Fast approval sought for dementia drug

3 minute read

Eli Lilly is going in hard for FDA approval of its latest amyloid-buster donanemab, though trial results are as yet unpublished.

Mega-pharma Eli Lilly is bullish about the results of its latest amyloid-busting drug trial, claiming donanemab “slowed clinical decline by 35% compared to placebo” in people with early symptomatic Alzheimer’s disease.

On the back of the results of the TRAILBLAZER-ALZ 2 phase 3 study, the company said it would seek “the fastest path to approval” via the FDA and other global regulators, mirroring the accelerated approval of aducanumab in June 2021 and lecanemab in January this year

If the results survive peer review later this year, it will be a step forward for Eli Lilly who published disappointing results for another anti-amyloid biologic – solanezumab – in March.

The study enrolled people with early symptomatic Alzheimer’s disease, with the confirmed presence of AD neuropathology (tau proteins) as well as clinical symptoms. Participants were deemed to have completed their course of treatment with donanemab once they reached a prespecified level of amyloid plaque clearance.

“The primary analysis population (n=1182) for which the study was powered was comprised of people with an intermediate level of tau and clinical symptoms of Alzheimer’s disease,” the pharma said.

“In this population, the primary endpoint showed 35% slowing of decline, and an important key secondary endpoint showed 36% slowing of decline over 18 months.”

Other results included:

  • 47% of participants on donanemab showed no worsening on a key measure of disease severity at 1 year (compared to 29% of participants on placebo);
  • 52% of participants completed their course of treatment by 1 year and 72% completed by 18 months as a result of achieving plaque clearance;
  • participants on donanemab had 40% less decline in ability to perform activities of daily living at 18 months;
  • participants on donanemab experienced a 39% lower risk of progressing to the next stage of disease compared to placebo;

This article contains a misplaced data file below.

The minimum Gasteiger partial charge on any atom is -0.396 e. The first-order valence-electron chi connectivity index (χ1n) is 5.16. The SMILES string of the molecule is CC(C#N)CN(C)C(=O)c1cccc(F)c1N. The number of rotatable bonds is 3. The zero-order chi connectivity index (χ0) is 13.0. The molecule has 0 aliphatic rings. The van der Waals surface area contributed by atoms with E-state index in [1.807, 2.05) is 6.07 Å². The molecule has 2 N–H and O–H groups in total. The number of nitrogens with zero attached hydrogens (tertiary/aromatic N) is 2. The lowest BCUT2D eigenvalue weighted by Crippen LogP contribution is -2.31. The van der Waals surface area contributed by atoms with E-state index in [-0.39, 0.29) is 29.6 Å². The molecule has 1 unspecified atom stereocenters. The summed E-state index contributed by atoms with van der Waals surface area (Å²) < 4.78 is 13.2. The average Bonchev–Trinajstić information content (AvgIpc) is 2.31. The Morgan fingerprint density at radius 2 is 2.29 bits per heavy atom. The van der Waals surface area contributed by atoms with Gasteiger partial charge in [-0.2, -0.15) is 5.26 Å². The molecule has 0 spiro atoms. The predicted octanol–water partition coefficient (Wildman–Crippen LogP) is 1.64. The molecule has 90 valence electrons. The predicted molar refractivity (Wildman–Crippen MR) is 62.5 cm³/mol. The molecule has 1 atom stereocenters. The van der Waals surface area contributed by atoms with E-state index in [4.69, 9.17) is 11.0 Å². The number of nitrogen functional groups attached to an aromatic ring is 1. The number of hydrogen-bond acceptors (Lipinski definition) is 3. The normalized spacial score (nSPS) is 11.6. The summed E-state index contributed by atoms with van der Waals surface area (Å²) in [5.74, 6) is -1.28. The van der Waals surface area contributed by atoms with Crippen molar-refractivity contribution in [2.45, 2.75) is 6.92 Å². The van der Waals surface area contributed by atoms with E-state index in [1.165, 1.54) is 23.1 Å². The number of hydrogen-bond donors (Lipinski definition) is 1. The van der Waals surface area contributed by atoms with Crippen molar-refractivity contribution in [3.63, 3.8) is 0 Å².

• 34% of participants in the intermediate tau population achieved amyloid clearance at 6 months and 71% achieved clearance at 12 months.

The trial also looked at patients with high levels of tau at baseline. Their results were combined with the intermediate tau population in an additional analysis.

“In this combined population, donanemab also demonstrated meaningful positive results across all clinical endpoints … showing 29% and 22% slowing of decline, respectively,” said Eli Lilly.

Significant side effects were noted, with three participants dying from amyloid-related imaging abnormalities (ARIA).

ARIA is seen with the amyloid plaque-clearing antibody class of therapies, and is most commonly observed as temporary swelling in an area or areas of the brain (ARIA-E) or as microhaemorrhages or superficial siderosis (ARIA-H).

“ARIA-E occurred in 24.0% of treated participants, with 6.1% experiencing symptomatic ARIA-E,” said Eli Lilly.

“ARIA-H occurred in 31.4% in the donanemab group and 13.6% in the placebo group. The majority of ARIA cases were mild to moderate and resolved or stabilized with appropriate management.

“ARIA is usually asymptomatic, although serious and life-threatening events can occur. In this study, the incidence of serious ARIA was 1.6%, including two participants whose death was attributed to ARIA and a third participant who died after an incident of serious ARIA.

“Infusion-related reactions occurred in 8.7% of participants with most cases mild to moderate in severity.”

Eli Lilly said full results of the TRAILBLAZER-ALZ 2 study would be presented at the Alzheimer’s Association International Conference in July and “submitted for publication in a peer-reviewed clinical journal”.

End of content

No more pages to load

Log In Register ×